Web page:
Law and Politics of the Taiwan Sunflower and Hong Kong Umbrella Movements

Law and Politics of the Taiwan Sunflower and Hong Kong Umbrella Movements

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Rarely do acts of civil disobedience come in such grand fashion as Taiwan's Sunflower Movement and Hong Kong's Umbrella Movement. The two protests came in regions and jurisdictions that many have underestimated as regards furthering notions of political speech, democratisation, and testing the limits of authority. This book breaks down these two movements and explores their complex legal and political significance. The collection brings together some of Asia's, and especially Taiwan and Hong Kong's, most prolific writers, many of whom are internationally recognised experts in their respective fields, to address the legal and political significance of both movements, including the complex questions they posed as regards democracy, rule of law, authority, and freedom of speech. Given that occupational type protests have become a prominent method for protesters to make their cases to both citizens and governments, exploring the legalities of these significant protests and establishing best practices will be important to future movements, wherever they may transpire. With this in mind, the book does not stop at implications for Taiwan and Hong Kong, but talks about its subject matter from a comparative, international perspective.
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Product details

  • Hardback | 236 pages
  • 171 x 248 x 25.4mm | 590g
  • London, United Kingdom
  • English
  • 16 Line drawings, black and white; 11 Tables, black and white
  • 1472486145
  • 9781472486141
  • 2,077,972

Table of contents


Part 1 The Taiwan Sunflower Movement

1. Confrontational contestation and democratic compromise: The Sunflower Movement and its aftermath

Brian Christopher Jones and Yen-Tu Su

2. The Right to Free Assembly and the Sunflower Movement

Wen-Chen Chang

3. Marching Towards Constitutionalism with Sunflowers

Jiunn-rong Yeh

Part II The Hong Kong Umbrella Movement

4. The Law and Politics of Constitutional Reform and Democratisation in Hong Kong

Albert Chen

5. Political Protest in High-Income Societies: The Case of the Occupy Central Movement in Hong Kong

Fu Hualing

6. The Nomos of Hong Kong's Umbrella Movement

Daniel Matthews

Part III Comparative Elements Involving Taiwan and Hong Kong

7. Unpopular Sovereignty: Constitutional Identity Through the Lens of the Sunflower and Umbrella Movements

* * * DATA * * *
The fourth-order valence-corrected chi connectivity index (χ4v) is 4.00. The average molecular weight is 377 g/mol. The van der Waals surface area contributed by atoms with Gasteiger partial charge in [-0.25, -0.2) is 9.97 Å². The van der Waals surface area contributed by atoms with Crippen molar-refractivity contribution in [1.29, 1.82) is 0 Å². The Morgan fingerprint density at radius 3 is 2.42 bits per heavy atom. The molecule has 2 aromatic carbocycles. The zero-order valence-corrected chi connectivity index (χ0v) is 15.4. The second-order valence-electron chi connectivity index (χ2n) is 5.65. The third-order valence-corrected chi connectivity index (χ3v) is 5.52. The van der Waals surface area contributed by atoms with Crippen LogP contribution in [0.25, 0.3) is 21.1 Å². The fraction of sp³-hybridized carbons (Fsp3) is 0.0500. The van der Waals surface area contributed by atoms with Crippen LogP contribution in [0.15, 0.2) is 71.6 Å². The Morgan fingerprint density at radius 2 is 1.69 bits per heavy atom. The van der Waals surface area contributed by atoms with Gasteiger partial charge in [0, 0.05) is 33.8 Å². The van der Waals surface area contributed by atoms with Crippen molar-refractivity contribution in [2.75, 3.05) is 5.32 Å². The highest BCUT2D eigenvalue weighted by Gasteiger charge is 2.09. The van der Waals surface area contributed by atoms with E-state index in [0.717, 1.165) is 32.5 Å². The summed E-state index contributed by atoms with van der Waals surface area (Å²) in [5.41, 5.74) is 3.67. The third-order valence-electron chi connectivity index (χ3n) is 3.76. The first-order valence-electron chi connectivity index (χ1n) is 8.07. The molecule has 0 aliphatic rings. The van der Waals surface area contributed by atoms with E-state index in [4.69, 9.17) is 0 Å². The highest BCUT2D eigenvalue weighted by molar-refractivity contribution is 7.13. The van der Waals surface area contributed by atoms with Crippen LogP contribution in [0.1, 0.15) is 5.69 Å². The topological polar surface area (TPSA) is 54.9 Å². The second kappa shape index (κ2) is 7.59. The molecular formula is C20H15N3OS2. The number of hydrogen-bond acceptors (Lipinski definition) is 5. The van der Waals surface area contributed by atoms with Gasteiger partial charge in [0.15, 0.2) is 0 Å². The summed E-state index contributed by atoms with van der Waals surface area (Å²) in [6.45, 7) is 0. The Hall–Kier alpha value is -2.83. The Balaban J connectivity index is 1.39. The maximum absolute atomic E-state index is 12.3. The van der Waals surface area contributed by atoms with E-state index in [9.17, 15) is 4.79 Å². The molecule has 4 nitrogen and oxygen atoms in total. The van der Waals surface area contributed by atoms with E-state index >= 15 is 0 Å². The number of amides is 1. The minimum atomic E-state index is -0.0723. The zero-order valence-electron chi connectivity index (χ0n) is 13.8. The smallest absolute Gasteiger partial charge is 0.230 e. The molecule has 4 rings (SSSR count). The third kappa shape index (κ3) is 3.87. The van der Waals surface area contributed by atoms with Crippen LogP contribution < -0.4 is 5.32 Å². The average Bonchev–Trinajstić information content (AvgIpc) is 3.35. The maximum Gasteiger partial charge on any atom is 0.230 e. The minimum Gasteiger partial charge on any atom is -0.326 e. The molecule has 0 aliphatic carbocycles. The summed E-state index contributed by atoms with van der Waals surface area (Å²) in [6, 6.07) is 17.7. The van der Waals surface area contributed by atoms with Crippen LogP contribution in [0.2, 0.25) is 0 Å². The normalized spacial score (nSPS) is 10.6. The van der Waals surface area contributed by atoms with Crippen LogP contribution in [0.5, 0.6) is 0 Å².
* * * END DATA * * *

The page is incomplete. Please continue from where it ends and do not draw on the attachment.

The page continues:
Cheng-Yi Huang

8. To Punish or not to Punish: The Question of Civil Disobedience and the Umbrella Movement

Chih-Hsing Ho

9. Dancing with the Dragon: Closer Economic Integration with China and Deteriorating Democracy and Rule of Law in Taiwan and Hong-Kong?

Chien-Huei Wu

10. A Divided Society: Chinese Public Opinion on Resistance Movements, Democracy and Rule of Law

Han Zhu

Part IV Wider Perspectives on the Movements

11. Democratic Political Obligation with Chinese Characteristics: Civic Defiance in Taiwan and Hong Kong

Brad Roth

12. Democracy and Constitutionalism in China's Shadow: Sunflowers in Taiwan and Umbrellas in Hong Kong

Jacques DeLisle

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Review quote

'This book is well worth reading for the fascinating insights it provides into the minds and souls of those most intimately involved in the two civil society movements of the title...this volume will retain its long-term value as an essential reference for future scholars seeking to understand Taiwanese and Hong Kong democracy in a more global context...for future researchers interested in these and other political and legal questions, Jones' edited volume will provide a highly readable and valuable reference.'

de Jonge, Alice, Book Review: Law and Politics of the Taiwan Sunflower and Hong Kong Umbrella Movements (August 2, 2017). Australian Journal of Asian Law, Vol. 18, No. 1, article 7, 2017. Available at SSRN:
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About Jones Brian Christopher

Brian Christopher Jones is Lecturer in Law at Liverpool Hope University, UK. He was previously a Postdoctoral Research Fellow at Institutum Iurisprudentiae, Academia Sinica (Taipei, Taiwan). His research interests are in comparative public law, specifically constitutional and administrative law, socio-legal studies, democratic theory, civil disobedience, and law and technology. He has published widely on these and related areas.
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